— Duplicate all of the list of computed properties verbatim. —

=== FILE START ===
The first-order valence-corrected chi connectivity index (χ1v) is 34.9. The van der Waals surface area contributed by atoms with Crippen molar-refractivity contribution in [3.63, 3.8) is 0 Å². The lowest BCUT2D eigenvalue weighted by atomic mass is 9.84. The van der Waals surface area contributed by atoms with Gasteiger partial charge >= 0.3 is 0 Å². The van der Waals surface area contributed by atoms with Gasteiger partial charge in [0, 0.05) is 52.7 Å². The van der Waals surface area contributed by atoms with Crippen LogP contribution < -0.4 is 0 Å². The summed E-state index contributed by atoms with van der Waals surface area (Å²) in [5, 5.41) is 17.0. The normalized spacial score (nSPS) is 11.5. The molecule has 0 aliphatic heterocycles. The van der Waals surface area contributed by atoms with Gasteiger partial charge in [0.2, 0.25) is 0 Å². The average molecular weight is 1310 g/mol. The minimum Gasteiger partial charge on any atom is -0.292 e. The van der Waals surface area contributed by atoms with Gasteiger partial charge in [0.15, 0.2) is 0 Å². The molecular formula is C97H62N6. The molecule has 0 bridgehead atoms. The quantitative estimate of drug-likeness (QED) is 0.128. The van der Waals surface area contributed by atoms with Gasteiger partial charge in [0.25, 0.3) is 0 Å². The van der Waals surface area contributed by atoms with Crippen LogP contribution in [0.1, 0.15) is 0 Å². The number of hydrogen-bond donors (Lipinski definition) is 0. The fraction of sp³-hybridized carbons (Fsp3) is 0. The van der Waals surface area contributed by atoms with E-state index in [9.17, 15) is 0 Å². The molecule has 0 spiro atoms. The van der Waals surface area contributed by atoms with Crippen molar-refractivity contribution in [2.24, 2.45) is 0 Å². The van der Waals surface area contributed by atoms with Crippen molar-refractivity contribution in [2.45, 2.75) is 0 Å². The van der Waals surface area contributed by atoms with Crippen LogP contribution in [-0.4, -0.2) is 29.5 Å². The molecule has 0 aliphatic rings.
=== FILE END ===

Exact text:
The first-order valence-corrected chi connectivity index (χ1v) is 34.9. The van der Waals surface area contributed by atoms with Crippen molar-refractivity contribution in [3.63, 3.8) is 0 Å². The lowest BCUT2D eigenvalue weighted by atomic mass is 9.84. The van der Waals surface area contributed by atoms with Gasteiger partial charge >= 0.3 is 0 Å². The van der Waals surface area contributed by atoms with Gasteiger partial charge in [0, 0.05) is 52.7 Å². The van der Waals surface area contributed by atoms with Crippen LogP contribution < -0.4 is 0 Å². The summed E-state index contributed by atoms with van der Waals surface area (Å²) in [5, 5.41) is 17.0. The normalized spacial score (nSPS) is 11.5. The molecule has 0 aliphatic heterocycles. The van der Waals surface area contributed by atoms with Gasteiger partial charge in [0.2, 0.25) is 0 Å². The average molecular weight is 1310 g/mol. The minimum Gasteiger partial charge on any atom is -0.292 e. The van der Waals surface area contributed by atoms with Gasteiger partial charge in [0.15, 0.2) is 0 Å². The molecular formula is C97H62N6. The molecule has 0 bridgehead atoms. The quantitative estimate of drug-likeness (QED) is 0.128. The van der Waals surface area contributed by atoms with Gasteiger partial charge in [0.25, 0.3) is 0 Å². The van der Waals surface area contributed by atoms with Crippen LogP contribution in [0.1, 0.15) is 0 Å². The number of hydrogen-bond donors (Lipinski definition) is 0. The fraction of sp³-hybridized carbons (Fsp3) is 0. The van der Waals surface area contributed by atoms with E-state index in [9.17, 15) is 0 Å². The molecule has 0 spiro atoms. The van der Waals surface area contributed by atoms with Crippen molar-refractivity contribution in [2.24, 2.45) is 0 Å². The van der Waals surface area contributed by atoms with Crippen molar-refractivity contribution in [2.45, 2.75) is 0 Å². The van der Waals surface area contributed by atoms with Crippen LogP contribution in [-0.4, -0.2) is 29.5 Å². The molecule has 0 aliphatic rings.